The government of Bangladesh and the World Bank on Monday signed a $300 million financing agreement to help about 750,000 poor and extreme poor rural people across 20 districts come out of poverty and build resilience to the COVID-19 pandemic and any future shocks.
Through income-generating activities, livelihood and entrepreneurial support, as well as skills development for the poor and extreme poor people, the Resilience, Entrepreneurship and Livelihood Improvement (RELI) Project will help boost the rural economy in about 3,200 villages.Built on the success of the first and second Social Investment Program Projects and on the Nuton Jibon Livelihood Improvement Project, the RELI project will mobilize, develop, and strengthen community organizations, and finance their community plans provide cash transfers and loans for income-generating activities.
The agreement was signed by Economic Relations Division (ERD) Secretary Fatima Yasmin and World Bank Country Director Mercy Tembon on behalf of the Government and the World Bank, respectively, said a World Bank press release on Tuesday.
“The project is aligned with the 8th Five Year Plan and the Bangladesh Delta Plan 2100,” said ERD Secretary Fatima Yasmin.
“Through community mobilization and climate-smart agriculture practices, the project will help rural women withstand any future shocks like the pandemic without falling back to poverty.” she added.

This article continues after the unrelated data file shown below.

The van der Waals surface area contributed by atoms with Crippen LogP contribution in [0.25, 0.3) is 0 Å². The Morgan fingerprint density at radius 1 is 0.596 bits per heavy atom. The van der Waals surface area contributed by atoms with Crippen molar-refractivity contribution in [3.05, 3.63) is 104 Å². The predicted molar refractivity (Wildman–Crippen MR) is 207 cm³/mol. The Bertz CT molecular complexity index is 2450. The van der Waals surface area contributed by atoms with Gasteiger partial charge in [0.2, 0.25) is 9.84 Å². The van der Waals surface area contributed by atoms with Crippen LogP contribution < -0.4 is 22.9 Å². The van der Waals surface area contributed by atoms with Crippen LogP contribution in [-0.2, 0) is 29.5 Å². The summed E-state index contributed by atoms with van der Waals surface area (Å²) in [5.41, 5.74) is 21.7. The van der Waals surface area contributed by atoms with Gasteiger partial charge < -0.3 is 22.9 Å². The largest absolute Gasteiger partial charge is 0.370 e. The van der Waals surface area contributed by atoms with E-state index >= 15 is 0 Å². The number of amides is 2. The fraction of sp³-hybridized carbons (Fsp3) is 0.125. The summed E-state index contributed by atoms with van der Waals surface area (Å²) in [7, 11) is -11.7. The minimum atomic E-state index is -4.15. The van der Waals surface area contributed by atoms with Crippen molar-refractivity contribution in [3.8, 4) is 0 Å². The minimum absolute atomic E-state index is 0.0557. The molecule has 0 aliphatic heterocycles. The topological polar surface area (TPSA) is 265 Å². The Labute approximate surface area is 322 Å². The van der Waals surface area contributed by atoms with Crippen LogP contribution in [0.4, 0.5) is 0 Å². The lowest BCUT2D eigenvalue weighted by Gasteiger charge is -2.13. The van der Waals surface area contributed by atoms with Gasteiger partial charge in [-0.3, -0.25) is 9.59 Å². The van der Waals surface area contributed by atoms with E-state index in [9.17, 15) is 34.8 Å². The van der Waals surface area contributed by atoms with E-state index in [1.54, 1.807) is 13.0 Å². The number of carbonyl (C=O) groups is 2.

“The COVID-19 pandemic has negatively impacted the poor in rural areas particularly women, by limiting their income and economic opportunities,” said Mercy Tembon.
“This project will help boost the rural economy and 90 percent of the beneficiaries will be women. The project will also help with health and nutritional awareness. When a woman earns more, her family and the community are better off,” she added.The project will support further rural entrepreneurs and producer groups with market linkages including e-commerce platforms, partnerships with local governments, and promotional activities.
It will also provide skills development training to the unemployed or under-employed youth and returnee migrants to increase their employability.
The project will provide training to almost 490,000 people on climate risk, adaptation, and resilience building. It will also build 5,120 climate-resilient small-scale infrastructures.
The credit from the World Bank’s International Development Association, has a 30-year term, including a five-year grace period. The World Bank is among the first development partners to support Bangladesh following its Independence.
Bangladesh currently has one of the largest IDA programs totaling over $14 billion. Since Independence, the World Bank has committed more than $35 billion in grants, interest-free, and concessional credits to the country.